Changes in the development team slowed progress for a while but we are now on a better than even keel, and looking forwards once more.
I've been doing a few different things alongside geegeez since stepping back from the huge time vacuum that is the Horseracing Bettors Forum, of which I was a founder member and latterly Chair for a while. There's the tennis project, TennisProfits.com, created by the brains of Steve 'Goal Profits' Brown and Paul 'Tradeshark' Shires, and me; and I've been playing with crypto investing for a few years, too.
(Investing is too strong a term. I started out with eight Bitcoin, which I bought for £300 each, and have managed to fritter most of that away via Ponzi schemes and altcoin 'diversification'. Here's what I've learned: put 85%+ into Bitcoin and guess your best guess on the rest. There will be big winners while most go to zero, and it is still too early to say especially convincingly which will be which. But Bitcoin is very likely here to stay. N.B. this does NOT constitute financial advice. Duh!)
And now, here I am at fifty. Try as I might I've not yet got my head around the number. I know it's a 'thing', this mild midlife crisis, fifty-itis: like all the other stuff I've referenced above, encountered and experienced by many/most of those at such a vintage. And, like many/most, I'll get over it and press on.
Leon is growing up and, if I'm lucky enough to get to another birthday ending in zero, he'll have just about flown the coop. At that point, I'll be able to say that I've achieved the big things I wanted to achieve, both personally and professionally; though of course I still have unfulfilled ambitions on both scores (many of them revolving around racehorse ownership - first world dreams!)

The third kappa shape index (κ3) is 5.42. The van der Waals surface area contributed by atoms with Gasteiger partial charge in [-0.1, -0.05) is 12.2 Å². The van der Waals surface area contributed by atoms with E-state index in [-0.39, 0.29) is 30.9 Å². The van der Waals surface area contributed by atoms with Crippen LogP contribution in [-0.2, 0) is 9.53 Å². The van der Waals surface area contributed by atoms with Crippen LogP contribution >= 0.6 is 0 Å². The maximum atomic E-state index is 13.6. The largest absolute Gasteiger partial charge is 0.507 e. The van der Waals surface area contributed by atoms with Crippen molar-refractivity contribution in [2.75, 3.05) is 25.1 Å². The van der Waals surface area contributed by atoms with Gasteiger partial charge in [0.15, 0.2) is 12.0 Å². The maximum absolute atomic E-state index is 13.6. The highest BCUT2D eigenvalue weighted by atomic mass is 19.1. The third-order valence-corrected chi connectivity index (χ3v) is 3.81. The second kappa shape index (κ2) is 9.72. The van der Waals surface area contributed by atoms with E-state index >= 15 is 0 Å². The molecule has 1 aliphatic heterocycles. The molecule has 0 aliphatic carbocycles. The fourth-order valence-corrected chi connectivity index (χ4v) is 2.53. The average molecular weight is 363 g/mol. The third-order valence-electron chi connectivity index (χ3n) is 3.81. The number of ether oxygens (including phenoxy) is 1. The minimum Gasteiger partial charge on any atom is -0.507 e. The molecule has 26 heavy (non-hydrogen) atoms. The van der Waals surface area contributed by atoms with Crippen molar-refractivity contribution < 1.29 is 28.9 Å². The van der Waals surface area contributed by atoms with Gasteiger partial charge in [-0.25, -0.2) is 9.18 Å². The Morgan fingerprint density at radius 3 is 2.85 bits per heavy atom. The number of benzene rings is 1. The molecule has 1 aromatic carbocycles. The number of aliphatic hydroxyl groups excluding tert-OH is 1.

When I was forty, I didn't think, "where will I be when I'm fifty?". And I didn't know Geegeez Gold would become the thing that it has. And I definitely didn't know that 'young man' would illuminate every day with his casual facility.
So, why worry about sixty? Or even fifty-one. Carpe diem.
p.s. it's very unlikely you've read this far if you don't know me - and geegeez - very well already. But in the unlikely event that that is the case, you can get full Gold access for the next week or so just be registering a free account. Here's the link you need for that.